Initially contacting FBI Agent Park (Daniel Henney) at the consulate, frustrated that they may not recover the hotel’s CCTV in time, she also recruits bargain basement local moped-riding Taskrabbit freelancer Javi (Joaquim de Almeida, adding some nice humour along with a dash of surrogate dad and the importance of parent-child communication) to investigate, his search turning up that Kevin bought a padlock from a local hardware store. That turns out to have a romantic explanation, but now, using her hacking skills, June’s digging into accounts, cracking passwords and discovering Kevin’s got a shady past. And then footage emerges of he and Grace being apparently kidnapped, the mystery compounded when Park asks if her mother ever went by another name. Cue conspiracy theories and national TV speculations.
To say more would spoil the twist and turns the film takes as a whole range of things don’t turn out to be what they appear, but between Reid’s sparky lead performance, the barrage of hi-tech and such Easter eggs as a true crime TV series that June watches, this is compelling, well-crafted viewing that totally draws you into its world, though, as a parent, it also sounds alarm bells about just how easy it might be for your children to unlock all those password protected secrets you thought were so secure. (Cineworld 5 Ways, NEC, Solihull; Empire Great Park; Odeon Birmingham, Broadway Plaza Luxe; Vue)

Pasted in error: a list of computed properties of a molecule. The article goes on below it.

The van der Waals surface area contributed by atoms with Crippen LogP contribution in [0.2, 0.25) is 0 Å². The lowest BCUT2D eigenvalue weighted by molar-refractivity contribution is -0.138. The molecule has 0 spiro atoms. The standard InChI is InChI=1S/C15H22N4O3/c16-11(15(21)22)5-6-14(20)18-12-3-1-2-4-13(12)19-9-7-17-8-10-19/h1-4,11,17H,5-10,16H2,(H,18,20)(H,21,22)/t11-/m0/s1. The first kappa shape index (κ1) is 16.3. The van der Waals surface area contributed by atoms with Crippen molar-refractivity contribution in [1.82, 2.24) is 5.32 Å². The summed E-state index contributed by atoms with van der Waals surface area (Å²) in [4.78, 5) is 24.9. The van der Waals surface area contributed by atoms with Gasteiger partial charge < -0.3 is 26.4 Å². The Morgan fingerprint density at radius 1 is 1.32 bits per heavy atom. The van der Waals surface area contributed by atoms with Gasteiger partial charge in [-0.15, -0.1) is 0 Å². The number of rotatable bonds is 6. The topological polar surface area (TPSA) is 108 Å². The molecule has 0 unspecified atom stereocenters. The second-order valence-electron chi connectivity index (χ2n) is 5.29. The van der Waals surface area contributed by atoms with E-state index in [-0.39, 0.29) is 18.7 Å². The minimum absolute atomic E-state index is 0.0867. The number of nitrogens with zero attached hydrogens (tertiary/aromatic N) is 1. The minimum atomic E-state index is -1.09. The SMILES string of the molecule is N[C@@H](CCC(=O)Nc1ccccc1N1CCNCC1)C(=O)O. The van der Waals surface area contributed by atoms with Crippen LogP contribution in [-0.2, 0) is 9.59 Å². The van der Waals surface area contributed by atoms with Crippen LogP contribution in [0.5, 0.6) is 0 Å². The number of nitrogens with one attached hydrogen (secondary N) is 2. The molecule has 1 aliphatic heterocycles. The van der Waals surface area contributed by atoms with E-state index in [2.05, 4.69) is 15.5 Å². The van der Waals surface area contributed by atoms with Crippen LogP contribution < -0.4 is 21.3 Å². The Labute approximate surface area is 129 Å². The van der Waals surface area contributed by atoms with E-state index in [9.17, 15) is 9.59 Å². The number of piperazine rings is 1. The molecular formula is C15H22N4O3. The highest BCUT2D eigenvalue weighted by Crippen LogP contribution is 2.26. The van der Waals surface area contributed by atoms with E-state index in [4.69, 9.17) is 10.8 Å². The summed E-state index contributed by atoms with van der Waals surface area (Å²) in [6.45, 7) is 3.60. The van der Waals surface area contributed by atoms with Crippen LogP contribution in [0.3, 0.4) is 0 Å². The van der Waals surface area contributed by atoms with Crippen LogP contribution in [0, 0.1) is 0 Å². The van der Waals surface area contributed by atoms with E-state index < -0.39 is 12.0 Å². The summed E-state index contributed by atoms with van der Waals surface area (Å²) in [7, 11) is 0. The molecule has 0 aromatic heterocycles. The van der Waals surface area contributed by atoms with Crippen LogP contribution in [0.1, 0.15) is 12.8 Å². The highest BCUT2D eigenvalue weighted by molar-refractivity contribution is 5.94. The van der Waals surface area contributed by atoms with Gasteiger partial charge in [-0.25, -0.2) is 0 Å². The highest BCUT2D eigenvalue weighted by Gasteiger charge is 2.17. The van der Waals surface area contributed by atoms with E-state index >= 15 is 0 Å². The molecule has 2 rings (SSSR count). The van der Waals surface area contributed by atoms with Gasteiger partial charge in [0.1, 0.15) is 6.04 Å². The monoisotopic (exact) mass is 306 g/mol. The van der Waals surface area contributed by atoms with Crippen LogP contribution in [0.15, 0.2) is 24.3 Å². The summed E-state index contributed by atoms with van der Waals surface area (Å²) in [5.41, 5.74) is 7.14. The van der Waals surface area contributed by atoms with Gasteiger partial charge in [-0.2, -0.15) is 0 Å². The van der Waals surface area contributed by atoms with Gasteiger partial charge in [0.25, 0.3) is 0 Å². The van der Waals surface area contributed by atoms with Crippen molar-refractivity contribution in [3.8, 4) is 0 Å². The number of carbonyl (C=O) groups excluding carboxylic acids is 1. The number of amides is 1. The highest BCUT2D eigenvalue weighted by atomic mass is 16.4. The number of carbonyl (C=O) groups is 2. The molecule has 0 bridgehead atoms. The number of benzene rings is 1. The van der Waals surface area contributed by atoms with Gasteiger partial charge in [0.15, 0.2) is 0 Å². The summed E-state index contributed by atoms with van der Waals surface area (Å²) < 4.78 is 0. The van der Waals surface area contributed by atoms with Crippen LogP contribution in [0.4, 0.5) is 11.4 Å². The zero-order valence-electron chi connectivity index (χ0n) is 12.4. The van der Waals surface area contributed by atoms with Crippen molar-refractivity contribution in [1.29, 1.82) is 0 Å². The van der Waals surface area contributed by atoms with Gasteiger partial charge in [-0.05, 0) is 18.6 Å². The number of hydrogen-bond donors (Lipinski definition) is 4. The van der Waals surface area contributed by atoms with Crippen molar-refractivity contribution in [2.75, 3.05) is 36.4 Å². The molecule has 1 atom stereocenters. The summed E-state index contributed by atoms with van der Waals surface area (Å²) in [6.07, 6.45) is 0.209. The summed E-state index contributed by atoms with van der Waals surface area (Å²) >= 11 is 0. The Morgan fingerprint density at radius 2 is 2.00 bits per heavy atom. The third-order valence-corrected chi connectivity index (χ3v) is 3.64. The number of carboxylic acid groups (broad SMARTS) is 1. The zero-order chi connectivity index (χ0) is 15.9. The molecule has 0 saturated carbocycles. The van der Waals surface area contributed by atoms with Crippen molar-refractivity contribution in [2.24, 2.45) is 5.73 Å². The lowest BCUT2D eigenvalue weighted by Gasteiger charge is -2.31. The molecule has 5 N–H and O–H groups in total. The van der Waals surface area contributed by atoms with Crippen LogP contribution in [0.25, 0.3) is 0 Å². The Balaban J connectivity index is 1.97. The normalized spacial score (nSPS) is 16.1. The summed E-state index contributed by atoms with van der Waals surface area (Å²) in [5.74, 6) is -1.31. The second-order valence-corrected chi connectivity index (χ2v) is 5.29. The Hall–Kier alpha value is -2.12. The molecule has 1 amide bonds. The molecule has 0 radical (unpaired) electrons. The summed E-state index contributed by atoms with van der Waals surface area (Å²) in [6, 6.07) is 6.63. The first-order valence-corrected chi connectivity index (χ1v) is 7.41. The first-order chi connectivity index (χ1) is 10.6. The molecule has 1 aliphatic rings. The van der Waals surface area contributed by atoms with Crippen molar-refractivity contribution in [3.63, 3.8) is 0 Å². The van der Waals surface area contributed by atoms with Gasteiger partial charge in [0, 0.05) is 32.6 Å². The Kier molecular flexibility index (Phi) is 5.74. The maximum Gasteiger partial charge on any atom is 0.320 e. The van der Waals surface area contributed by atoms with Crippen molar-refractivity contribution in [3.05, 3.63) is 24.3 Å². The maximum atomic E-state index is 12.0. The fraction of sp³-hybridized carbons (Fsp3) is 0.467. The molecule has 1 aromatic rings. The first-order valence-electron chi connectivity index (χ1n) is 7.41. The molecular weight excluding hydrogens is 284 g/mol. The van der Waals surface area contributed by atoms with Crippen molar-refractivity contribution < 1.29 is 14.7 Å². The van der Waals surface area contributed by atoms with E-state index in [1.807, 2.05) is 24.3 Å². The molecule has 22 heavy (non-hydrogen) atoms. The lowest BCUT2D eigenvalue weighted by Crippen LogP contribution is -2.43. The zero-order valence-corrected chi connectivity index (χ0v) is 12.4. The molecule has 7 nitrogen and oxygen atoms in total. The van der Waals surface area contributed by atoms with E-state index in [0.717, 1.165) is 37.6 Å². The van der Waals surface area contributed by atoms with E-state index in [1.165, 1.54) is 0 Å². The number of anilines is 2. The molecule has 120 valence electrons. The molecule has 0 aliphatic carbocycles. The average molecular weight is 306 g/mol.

Sick Of Myself (15)
Written and directed by Norway’s Kristoffer Borgli, this social satire body horror dramedy about social-media addiction is unquestionably one of the most disturbing and hard to shake films you’ll see this year. Encountered early one in a restaurant where, there for her birthday, he gets her to set up a distraction while he makes off with a $2,300 bottle of wine, Signe (Kristine Kujath Thorp) works as a barista in Oslo and lives with her self-absorbed aspiring artist boyfriend Thomas (Eirik Sæther) whose installations involve stolen furniture, hence his nickname Thomas the Thief. Fame hungry, he always want to be the centre of attention, she consigned to the sidelines. However when she saves a pedestrian’s life after she’s bitten by a dog and becomes a news item, she’s bitten by the notoriety bug and can’t get enough of it. First she fakes a nut allergy at a dinner party to get attention while he’s pontificating and from there she starts taking more extreme measures, specifically in blackmailing a drug dealer acquaintance into getting her a supply of Lidexol, a Russian-manufactured ant-anxiety drug that has catastrophic side effects on your skin. She starts popping the yellow pills and sure enough her arms and face are soon breaking out in unsightly blotches that rapidly turn into grotesque disfigurements. However, rather than being horrified, her face swathed in bandages, Signe revels in the attention it brings her, from Thomas, the doctors, the public and, eventually, a journalist friend covers her story and, though she’s annoyed when a man who murders his family gets the headlines not her, she eventually goes viral as a sort of Oslo Elephant Woman. A modelling agency who specialise in the disabled even want her to star in commercials for a genderless clothing line. Naturally, no one knows she’s deliberately chosen to look this way.